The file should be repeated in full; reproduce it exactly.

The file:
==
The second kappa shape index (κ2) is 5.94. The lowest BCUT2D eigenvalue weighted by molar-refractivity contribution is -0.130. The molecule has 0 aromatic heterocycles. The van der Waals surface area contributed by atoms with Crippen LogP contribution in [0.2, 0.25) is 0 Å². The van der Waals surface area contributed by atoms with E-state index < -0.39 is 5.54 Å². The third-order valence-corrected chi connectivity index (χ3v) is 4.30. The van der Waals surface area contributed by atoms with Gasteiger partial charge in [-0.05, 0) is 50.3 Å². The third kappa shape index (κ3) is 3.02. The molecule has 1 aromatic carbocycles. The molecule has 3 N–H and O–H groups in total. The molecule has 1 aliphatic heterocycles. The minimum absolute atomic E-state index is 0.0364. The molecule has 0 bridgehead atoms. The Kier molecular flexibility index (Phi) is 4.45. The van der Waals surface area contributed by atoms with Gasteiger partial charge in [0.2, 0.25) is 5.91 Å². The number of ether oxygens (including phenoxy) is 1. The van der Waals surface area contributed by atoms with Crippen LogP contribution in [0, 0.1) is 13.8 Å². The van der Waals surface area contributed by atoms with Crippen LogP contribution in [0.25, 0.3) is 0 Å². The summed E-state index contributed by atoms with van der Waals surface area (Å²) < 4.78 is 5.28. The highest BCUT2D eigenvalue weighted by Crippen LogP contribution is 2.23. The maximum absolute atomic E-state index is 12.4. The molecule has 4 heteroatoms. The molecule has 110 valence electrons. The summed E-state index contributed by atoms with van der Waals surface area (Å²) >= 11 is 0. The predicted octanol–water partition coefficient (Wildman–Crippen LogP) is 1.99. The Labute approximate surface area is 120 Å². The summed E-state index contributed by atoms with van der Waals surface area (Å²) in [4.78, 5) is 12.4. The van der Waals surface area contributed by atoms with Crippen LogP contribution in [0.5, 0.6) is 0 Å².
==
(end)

The second kappa shape index (κ2) is 5.94. The lowest BCUT2D eigenvalue weighted by molar-refractivity contribution is -0.130. The molecule has 0 aromatic heterocycles. The van der Waals surface area contributed by atoms with Crippen LogP contribution in [0.2, 0.25) is 0 Å². The van der Waals surface area contributed by atoms with E-state index < -0.39 is 5.54 Å². The third-order valence-corrected chi connectivity index (χ3v) is 4.30. The van der Waals surface area contributed by atoms with Gasteiger partial charge in [-0.05, 0) is 50.3 Å². The third kappa shape index (κ3) is 3.02. The molecule has 1 aromatic carbocycles. The molecule has 3 N–H and O–H groups in total. The molecule has 1 aliphatic heterocycles. The minimum absolute atomic E-state index is 0.0364. The molecule has 0 bridgehead atoms. The Kier molecular flexibility index (Phi) is 4.45. The van der Waals surface area contributed by atoms with Gasteiger partial charge in [0.2, 0.25) is 5.91 Å². The number of ether oxygens (including phenoxy) is 1. The van der Waals surface area contributed by atoms with Crippen LogP contribution in [0, 0.1) is 13.8 Å². The van der Waals surface area contributed by atoms with Crippen LogP contribution in [0.25, 0.3) is 0 Å². The summed E-state index contributed by atoms with van der Waals surface area (Å²) < 4.78 is 5.28. The highest BCUT2D eigenvalue weighted by Crippen LogP contribution is 2.23. The maximum absolute atomic E-state index is 12.4. The molecule has 4 heteroatoms. The molecule has 110 valence electrons. The summed E-state index contributed by atoms with van der Waals surface area (Å²) >= 11 is 0. The predicted octanol–water partition coefficient (Wildman–Crippen LogP) is 1.99. The Labute approximate surface area is 120 Å². The summed E-state index contributed by atoms with van der Waals surface area (Å²) in [4.78, 5) is 12.4. The van der Waals surface area contributed by atoms with Crippen LogP contribution in [0.5, 0.6) is 0 Å².